Collection VC102 - Henry G. Schwartz Photographs

Portrait of a United States Army officer. Portrait of a United States Army officer. Group of United States Army officers. Group of United States Army officers standing in formation. Group portrait of United States Army officers. United States Army officers. United States Army officers. Group portrait of three U.S. Army officers. Two men standing on a beach wearing swim trunks. Portrait of two United States Army officers standing in front of a tent. Group of women talking with two United States Army officers in uniform. Group of United States Army officers standing in formation. Woman wearing a fur coat seated next to a United States Army officer in uniform. Group of United States Army officers saluting in formation. Overhead view of United States Army officers, nurses, and patients, likely at General Hospital 21. Henry G. Schwartz with an unidentified couple on their wedding day. Exterior view of a recently married couple and wedding guests. Three United States Army officers standing next to a parked car. Portrait of Henry G. Schwartz in uniform. Group portrait of five men and a woman seated in a living room.
Results 1 to 20 of 85 Show all

Description

Reference code

VC102

Level of description

Collection

Title

Henry G. Schwartz Photographs

Date(s)

  • 1931-1985 (Creation)

Extent

0.10 Linear Feet

Name of creator

(1909-1998)

Biographical history

Henry Gerard Schwartz (1909-1998) is remembered as one most important and influential American figures in the field of neurosurgery. His primary research interests were focused in anatomy, surgery, and physiology of the nervous system. Dr. Schwartz made important clinical contributions to neurosurgery in pain, intracranial aneurysms, and pituitary and cerbellopontine angle tumors. He designed one of the first spring vascular clips for aneurysm surgery and refined open surgical techniques for cervical cordotomy.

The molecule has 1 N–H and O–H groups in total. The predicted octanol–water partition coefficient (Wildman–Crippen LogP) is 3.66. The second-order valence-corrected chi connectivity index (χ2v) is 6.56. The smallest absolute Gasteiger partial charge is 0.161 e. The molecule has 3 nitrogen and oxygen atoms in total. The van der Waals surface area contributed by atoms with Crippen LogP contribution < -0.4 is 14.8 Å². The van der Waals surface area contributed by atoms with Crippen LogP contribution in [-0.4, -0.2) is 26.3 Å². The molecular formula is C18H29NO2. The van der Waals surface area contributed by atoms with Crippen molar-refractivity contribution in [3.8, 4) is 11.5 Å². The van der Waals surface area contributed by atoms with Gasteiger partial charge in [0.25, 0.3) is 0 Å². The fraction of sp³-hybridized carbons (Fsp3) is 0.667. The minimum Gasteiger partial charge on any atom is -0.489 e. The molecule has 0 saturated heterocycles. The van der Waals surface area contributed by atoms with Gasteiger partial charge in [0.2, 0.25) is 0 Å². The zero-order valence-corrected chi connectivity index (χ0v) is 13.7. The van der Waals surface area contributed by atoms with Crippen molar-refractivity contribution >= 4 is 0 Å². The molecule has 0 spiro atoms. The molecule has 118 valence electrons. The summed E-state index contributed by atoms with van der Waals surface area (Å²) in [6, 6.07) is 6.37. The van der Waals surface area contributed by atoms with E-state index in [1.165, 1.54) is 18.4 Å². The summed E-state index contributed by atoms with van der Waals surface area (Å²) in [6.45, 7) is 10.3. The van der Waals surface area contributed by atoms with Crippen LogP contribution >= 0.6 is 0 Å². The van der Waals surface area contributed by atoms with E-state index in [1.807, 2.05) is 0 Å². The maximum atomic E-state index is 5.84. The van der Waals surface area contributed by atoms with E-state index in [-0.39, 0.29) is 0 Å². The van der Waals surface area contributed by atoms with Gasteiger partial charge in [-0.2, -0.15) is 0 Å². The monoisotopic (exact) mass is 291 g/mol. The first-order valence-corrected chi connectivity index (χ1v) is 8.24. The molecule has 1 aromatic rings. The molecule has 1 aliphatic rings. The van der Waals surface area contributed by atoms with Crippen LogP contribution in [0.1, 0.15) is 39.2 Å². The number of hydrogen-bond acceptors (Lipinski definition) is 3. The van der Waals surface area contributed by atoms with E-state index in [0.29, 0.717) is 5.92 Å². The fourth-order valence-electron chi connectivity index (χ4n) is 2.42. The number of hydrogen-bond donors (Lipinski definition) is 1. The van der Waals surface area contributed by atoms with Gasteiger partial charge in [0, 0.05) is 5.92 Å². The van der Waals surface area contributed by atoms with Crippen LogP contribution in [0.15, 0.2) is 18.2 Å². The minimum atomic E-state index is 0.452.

Born in New York City on March 11, 1909, he obtained a bachelor's degree in 1928 from Princeton University. He then earned a medical degree from Johns Hopkins University in 1932. Dr. Schwartz began his career as a surgical house officer at Johns Hopkins. He then studied anatomy and neuroanatomy at Harvard University for three years as a National Research Council fellow. Upon completion of his fellowship, he served as an anatomy instructor at Harvard Medical School before joining Washington University School of Medicine in 1936.

Dr. Schwartz spent the larger part of his career at Washington University, serving in a number of different positions: Fellow in Neurosurgery (1936-1937), Instructor (1937-1942), Assistant Professor in Neurosurgery (1942-1945), Associate Professor (1945-1946), Professor (1946-1970), Chairman of the Division of Neurological Surgery (1946-1974), and August A. Busch, Jr. Professor of Neurological Surgery (1970-1985). In addition to his academic appointments, Dr. Schwartz was acting Surgeon-in-Chief at Barnes Hospital from 1965 to 1967 and Chief Neurosurgeon at Barnes and St. Louis Children's Hospital from 1946 to 1974. As a well-respected educator, his training program attracted many talented students to Washington University.